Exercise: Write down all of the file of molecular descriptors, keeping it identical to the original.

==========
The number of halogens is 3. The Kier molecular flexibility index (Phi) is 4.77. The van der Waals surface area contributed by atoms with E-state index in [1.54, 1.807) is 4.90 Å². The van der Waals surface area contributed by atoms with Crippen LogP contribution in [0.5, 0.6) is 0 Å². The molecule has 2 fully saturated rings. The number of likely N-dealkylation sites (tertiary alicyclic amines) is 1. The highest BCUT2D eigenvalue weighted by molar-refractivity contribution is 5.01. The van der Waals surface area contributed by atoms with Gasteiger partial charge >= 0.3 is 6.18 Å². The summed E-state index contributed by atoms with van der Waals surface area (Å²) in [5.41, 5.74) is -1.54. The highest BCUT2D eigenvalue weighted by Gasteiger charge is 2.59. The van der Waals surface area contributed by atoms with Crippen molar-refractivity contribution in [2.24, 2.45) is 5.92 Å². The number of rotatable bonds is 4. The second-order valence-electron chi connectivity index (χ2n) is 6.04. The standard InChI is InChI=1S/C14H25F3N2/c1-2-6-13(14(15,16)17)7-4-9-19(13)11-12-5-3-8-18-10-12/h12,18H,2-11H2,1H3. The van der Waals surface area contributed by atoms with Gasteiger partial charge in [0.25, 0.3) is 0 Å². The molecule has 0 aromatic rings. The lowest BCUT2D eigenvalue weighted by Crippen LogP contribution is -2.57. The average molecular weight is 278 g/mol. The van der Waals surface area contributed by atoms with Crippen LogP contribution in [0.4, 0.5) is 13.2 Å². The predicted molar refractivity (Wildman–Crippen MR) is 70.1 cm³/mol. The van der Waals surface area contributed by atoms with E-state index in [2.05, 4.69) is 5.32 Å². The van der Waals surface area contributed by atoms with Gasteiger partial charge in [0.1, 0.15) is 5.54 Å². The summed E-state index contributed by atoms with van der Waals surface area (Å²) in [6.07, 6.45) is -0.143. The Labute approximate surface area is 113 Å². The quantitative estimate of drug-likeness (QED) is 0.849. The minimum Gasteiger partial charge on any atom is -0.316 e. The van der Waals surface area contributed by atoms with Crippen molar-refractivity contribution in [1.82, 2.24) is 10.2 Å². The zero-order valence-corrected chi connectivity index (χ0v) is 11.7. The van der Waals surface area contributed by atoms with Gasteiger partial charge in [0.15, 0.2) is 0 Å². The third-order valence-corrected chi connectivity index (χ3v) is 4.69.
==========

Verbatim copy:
The number of halogens is 3. The Kier molecular flexibility index (Phi) is 4.77. The van der Waals surface area contributed by atoms with E-state index in [1.54, 1.807) is 4.90 Å². The van der Waals surface area contributed by atoms with Crippen LogP contribution in [0.5, 0.6) is 0 Å². The molecule has 2 fully saturated rings. The number of likely N-dealkylation sites (tertiary alicyclic amines) is 1. The highest BCUT2D eigenvalue weighted by molar-refractivity contribution is 5.01. The van der Waals surface area contributed by atoms with Gasteiger partial charge >= 0.3 is 6.18 Å². The summed E-state index contributed by atoms with van der Waals surface area (Å²) in [5.41, 5.74) is -1.54. The highest BCUT2D eigenvalue weighted by Gasteiger charge is 2.59. The van der Waals surface area contributed by atoms with Crippen molar-refractivity contribution in [2.24, 2.45) is 5.92 Å². The number of rotatable bonds is 4. The second-order valence-electron chi connectivity index (χ2n) is 6.04. The standard InChI is InChI=1S/C14H25F3N2/c1-2-6-13(14(15,16)17)7-4-9-19(13)11-12-5-3-8-18-10-12/h12,18H,2-11H2,1H3. The van der Waals surface area contributed by atoms with Gasteiger partial charge in [0.25, 0.3) is 0 Å². The molecule has 0 aromatic rings. The lowest BCUT2D eigenvalue weighted by Crippen LogP contribution is -2.57. The average molecular weight is 278 g/mol. The van der Waals surface area contributed by atoms with Crippen LogP contribution in [0.4, 0.5) is 13.2 Å². The predicted molar refractivity (Wildman–Crippen MR) is 70.1 cm³/mol. The van der Waals surface area contributed by atoms with E-state index in [2.05, 4.69) is 5.32 Å². The van der Waals surface area contributed by atoms with Gasteiger partial charge in [0.1, 0.15) is 5.54 Å². The summed E-state index contributed by atoms with van der Waals surface area (Å²) in [6.07, 6.45) is -0.143. The Labute approximate surface area is 113 Å². The quantitative estimate of drug-likeness (QED) is 0.849. The minimum Gasteiger partial charge on any atom is -0.316 e. The van der Waals surface area contributed by atoms with Crippen molar-refractivity contribution in [1.82, 2.24) is 10.2 Å². The zero-order valence-corrected chi connectivity index (χ0v) is 11.7. The van der Waals surface area contributed by atoms with Gasteiger partial charge in [0.15, 0.2) is 0 Å². The third-order valence-corrected chi connectivity index (χ3v) is 4.69.